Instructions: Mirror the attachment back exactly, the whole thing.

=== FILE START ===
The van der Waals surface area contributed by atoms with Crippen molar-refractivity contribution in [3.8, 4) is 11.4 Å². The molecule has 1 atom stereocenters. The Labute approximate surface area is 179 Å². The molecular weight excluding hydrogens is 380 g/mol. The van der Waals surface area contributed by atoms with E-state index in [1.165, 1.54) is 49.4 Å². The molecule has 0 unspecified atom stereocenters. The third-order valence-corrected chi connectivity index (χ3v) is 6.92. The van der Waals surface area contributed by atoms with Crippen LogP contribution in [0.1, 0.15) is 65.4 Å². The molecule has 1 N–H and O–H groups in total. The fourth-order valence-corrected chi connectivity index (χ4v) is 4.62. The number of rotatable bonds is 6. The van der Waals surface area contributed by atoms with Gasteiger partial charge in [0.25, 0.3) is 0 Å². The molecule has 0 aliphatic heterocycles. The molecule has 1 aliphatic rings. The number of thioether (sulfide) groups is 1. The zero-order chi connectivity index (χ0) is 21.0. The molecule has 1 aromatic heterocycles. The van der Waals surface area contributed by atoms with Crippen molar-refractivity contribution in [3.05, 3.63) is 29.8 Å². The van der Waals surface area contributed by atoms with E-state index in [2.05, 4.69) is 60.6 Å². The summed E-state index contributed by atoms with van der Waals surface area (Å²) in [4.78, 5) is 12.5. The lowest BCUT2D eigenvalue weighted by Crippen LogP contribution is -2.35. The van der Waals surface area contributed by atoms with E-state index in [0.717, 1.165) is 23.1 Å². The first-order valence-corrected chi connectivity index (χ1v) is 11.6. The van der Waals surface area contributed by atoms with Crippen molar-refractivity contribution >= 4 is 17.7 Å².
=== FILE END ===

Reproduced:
The van der Waals surface area contributed by atoms with Crippen molar-refractivity contribution in [3.8, 4) is 11.4 Å². The molecule has 1 atom stereocenters. The Labute approximate surface area is 179 Å². The molecular weight excluding hydrogens is 380 g/mol. The van der Waals surface area contributed by atoms with E-state index in [1.165, 1.54) is 49.4 Å². The molecule has 0 unspecified atom stereocenters. The third-order valence-corrected chi connectivity index (χ3v) is 6.92. The van der Waals surface area contributed by atoms with Crippen LogP contribution in [0.1, 0.15) is 65.4 Å². The molecule has 1 N–H and O–H groups in total. The fourth-order valence-corrected chi connectivity index (χ4v) is 4.62. The number of rotatable bonds is 6. The van der Waals surface area contributed by atoms with Gasteiger partial charge in [0.25, 0.3) is 0 Å². The molecule has 0 aliphatic heterocycles. The molecule has 1 aliphatic rings. The number of thioether (sulfide) groups is 1. The zero-order chi connectivity index (χ0) is 21.0. The molecule has 1 aromatic heterocycles. The van der Waals surface area contributed by atoms with Crippen molar-refractivity contribution in [3.05, 3.63) is 29.8 Å². The van der Waals surface area contributed by atoms with E-state index in [2.05, 4.69) is 60.6 Å². The summed E-state index contributed by atoms with van der Waals surface area (Å²) in [4.78, 5) is 12.5. The lowest BCUT2D eigenvalue weighted by Crippen LogP contribution is -2.35. The van der Waals surface area contributed by atoms with E-state index in [0.717, 1.165) is 23.1 Å². The first-order valence-corrected chi connectivity index (χ1v) is 11.6. The van der Waals surface area contributed by atoms with Crippen molar-refractivity contribution >= 4 is 17.7 Å².